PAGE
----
Suppose I want to run five different scripts at 3 PM on every Saturday and I want to put all these scripts in a single script and run it using cron.

  • what OS are you running? do you have the run-parts command?
    – cas
    Commented Jun 2, 2016 at 11:39
  • I'm using redhat linux.
    – Debasish
    Commented Jun 2, 2016 at 17:31
  • If any of the existing answers solves your problem, please consider accepting it via the checkmark. Thank you!
    – Jeff Schaller
    Commented Apr 13, 2017 at 23:28

2 Answers 2


You could do this in several ways:

Single cron entry

0 15 * * 6 job1; job2; job3

Note that using semicolons means that job2 (and job3) run no matter whether the previous jobs were successful (RC=0) or not. Use && between them if you wish to change that.

Multiple cron entries

0 15 * * 6 job1
0 15 * * 6 job2
0 15 * * 6 job3

Or as you ask, combine them into

one script and one cron entry:


    0 15 * * 6 /path/to/above/wrapper-script.sh

The same note as above applies here; job2 and job3 run in sequence; change it to job1 && job2 && job3 (or some combination) as desired.

See: What are the shell's control and redirection operators? for more on && and ||.

  • My interpretation was that the OP wanted to run each job in parallel. Using your first and third solutions would run each job serially, would it not? While solution three is more along the lines of what I though the OP was after, can you background/nohup the commands in the script to make them run in parallel when the wrapper script is run from cron?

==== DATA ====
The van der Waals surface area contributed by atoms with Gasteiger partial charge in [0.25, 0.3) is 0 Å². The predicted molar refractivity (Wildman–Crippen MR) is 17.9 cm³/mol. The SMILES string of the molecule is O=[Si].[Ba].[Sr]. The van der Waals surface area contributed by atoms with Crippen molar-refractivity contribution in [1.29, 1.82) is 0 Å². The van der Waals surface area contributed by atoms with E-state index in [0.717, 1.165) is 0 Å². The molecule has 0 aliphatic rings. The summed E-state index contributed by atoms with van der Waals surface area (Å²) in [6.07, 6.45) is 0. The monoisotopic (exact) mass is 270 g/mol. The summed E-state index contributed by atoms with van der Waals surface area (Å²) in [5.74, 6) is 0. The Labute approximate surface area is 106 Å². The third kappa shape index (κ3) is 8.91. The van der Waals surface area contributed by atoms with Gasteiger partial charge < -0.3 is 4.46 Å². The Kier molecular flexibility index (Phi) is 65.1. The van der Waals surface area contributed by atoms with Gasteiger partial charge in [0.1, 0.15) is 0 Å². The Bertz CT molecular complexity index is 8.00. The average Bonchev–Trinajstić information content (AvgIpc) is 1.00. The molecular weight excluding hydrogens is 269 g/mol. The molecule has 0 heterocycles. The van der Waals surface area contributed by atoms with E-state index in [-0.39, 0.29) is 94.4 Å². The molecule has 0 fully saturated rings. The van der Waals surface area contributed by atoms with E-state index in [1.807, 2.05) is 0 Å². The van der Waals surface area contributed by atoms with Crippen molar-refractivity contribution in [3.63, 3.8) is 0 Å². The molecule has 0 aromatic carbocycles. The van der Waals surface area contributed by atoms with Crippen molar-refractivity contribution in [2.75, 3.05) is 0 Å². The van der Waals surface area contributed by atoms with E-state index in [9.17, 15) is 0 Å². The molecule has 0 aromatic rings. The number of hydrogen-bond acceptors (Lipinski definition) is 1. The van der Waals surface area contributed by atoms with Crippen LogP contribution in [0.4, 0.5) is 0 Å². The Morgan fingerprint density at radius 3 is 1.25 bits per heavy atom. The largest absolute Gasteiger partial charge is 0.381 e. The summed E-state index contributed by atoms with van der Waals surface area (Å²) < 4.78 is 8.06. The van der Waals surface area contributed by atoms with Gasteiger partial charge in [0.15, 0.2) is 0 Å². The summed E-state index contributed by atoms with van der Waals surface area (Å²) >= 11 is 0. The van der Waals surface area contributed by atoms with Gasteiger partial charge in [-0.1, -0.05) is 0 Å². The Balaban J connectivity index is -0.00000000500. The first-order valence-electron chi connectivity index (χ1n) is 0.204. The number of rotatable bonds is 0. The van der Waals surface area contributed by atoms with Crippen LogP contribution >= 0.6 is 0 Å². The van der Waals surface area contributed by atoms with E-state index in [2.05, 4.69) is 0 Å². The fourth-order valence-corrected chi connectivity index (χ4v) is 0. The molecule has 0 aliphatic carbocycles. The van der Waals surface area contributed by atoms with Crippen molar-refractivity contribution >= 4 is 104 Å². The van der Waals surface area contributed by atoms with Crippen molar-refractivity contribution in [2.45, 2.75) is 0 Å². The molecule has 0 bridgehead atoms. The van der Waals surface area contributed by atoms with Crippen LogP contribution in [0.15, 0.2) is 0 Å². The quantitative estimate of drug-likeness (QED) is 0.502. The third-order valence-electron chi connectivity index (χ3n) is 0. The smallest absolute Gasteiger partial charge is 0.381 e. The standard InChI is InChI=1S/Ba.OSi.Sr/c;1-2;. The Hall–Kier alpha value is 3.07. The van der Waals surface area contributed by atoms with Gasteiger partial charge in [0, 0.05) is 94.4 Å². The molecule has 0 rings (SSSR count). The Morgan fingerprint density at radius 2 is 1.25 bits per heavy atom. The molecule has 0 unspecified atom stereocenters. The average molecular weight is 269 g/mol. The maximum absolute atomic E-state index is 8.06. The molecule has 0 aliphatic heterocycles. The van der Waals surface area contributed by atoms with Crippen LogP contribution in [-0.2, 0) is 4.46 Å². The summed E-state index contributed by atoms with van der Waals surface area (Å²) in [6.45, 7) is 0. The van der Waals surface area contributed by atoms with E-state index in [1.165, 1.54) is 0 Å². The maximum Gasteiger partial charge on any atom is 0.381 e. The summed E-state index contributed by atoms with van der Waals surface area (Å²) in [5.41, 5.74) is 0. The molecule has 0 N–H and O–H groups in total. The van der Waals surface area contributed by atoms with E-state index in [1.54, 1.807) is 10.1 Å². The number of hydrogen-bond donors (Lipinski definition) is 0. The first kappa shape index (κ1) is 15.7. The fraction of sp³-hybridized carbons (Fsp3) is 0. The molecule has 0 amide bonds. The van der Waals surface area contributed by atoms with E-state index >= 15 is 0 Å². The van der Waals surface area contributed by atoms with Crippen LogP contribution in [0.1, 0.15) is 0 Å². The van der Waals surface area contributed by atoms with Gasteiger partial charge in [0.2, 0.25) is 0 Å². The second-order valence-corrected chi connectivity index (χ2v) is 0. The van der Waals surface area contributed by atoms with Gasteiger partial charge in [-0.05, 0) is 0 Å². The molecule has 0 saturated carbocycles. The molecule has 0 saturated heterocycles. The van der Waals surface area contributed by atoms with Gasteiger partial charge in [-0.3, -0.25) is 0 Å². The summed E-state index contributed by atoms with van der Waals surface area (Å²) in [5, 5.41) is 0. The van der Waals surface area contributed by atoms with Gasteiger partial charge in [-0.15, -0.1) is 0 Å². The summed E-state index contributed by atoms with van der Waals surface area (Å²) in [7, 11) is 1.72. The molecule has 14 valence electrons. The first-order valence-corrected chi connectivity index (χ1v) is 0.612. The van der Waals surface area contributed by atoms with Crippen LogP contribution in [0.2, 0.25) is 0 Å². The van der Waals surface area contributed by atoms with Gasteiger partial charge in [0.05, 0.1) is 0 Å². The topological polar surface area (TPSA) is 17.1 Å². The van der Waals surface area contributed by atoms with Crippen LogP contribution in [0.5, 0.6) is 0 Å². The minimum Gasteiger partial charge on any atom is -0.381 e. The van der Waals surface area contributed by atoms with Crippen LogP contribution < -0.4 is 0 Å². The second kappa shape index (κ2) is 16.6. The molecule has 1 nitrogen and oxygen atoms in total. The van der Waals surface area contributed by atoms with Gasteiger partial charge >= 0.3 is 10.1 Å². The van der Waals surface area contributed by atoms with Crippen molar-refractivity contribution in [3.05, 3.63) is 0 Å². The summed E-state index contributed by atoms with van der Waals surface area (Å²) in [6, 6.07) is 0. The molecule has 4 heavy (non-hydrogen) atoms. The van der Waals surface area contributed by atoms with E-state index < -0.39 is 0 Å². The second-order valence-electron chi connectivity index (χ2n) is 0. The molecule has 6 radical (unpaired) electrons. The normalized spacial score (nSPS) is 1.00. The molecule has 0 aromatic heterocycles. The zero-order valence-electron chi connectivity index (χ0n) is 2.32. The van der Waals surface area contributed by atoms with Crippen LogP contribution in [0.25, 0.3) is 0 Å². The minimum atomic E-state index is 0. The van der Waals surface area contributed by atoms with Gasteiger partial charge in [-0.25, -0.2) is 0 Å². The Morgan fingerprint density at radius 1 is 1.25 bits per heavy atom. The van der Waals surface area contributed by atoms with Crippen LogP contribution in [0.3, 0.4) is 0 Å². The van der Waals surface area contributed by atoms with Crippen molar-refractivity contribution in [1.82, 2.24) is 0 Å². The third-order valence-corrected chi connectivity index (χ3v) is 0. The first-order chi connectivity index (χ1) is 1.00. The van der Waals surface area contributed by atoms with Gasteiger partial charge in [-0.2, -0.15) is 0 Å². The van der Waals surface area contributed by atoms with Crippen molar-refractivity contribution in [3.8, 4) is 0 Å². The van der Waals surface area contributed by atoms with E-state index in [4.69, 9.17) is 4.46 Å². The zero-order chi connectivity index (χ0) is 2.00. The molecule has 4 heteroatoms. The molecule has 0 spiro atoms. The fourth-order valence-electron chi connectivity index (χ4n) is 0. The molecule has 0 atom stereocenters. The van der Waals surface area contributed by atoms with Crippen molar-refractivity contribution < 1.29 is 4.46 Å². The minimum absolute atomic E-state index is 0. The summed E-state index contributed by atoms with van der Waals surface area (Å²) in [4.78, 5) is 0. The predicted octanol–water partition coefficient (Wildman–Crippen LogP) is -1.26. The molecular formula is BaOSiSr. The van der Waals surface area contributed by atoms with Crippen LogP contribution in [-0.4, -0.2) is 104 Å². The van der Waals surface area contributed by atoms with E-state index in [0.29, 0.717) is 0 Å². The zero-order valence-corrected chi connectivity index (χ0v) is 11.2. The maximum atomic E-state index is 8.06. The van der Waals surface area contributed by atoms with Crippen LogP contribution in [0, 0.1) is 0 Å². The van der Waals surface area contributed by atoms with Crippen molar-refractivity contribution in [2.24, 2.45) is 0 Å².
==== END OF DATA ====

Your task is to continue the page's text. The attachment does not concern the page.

– forquare
    Commented Jun 2, 2016 at 11:52
  • 1
    The answers above do run serially; it's not clear to me either about the parallelism question. The title says "at the same time" yet the body says "all in one script".
    – Jeff Schaller
    Commented Jun 2, 2016 at 11:58
  • 1
    Cron doesn't wait for completion of jobs; how can the "Multiple cron entries" option be serial?
    – rustyx
    Commented Oct 13, 2018 at 20:08
  • Good clarification, thank you @rustyx. Only the Single cron entry would be serial as far as cron is concerned. The script would be a single cron job with serial components.
    – Jeff Schaller
    Commented Oct 13, 2018 at 20:27

Here is an explanation of the crontab format.

# 1. Entry: Minute when the process will be started [0-60]
# 2. Entry: Hour when the process will be started [0-23]
# 3. Entry: Day of the month when the process will be started [1-28/29/30/31]
# 4. Entry: Month of the year when the process will be started [1-12]
# 5. Entry: Weekday when the process will be started [0-6] [0 is Sunday]
# all x min = */x

So according to this your 0 15 * * 6 would run 15:00 every Saturday.


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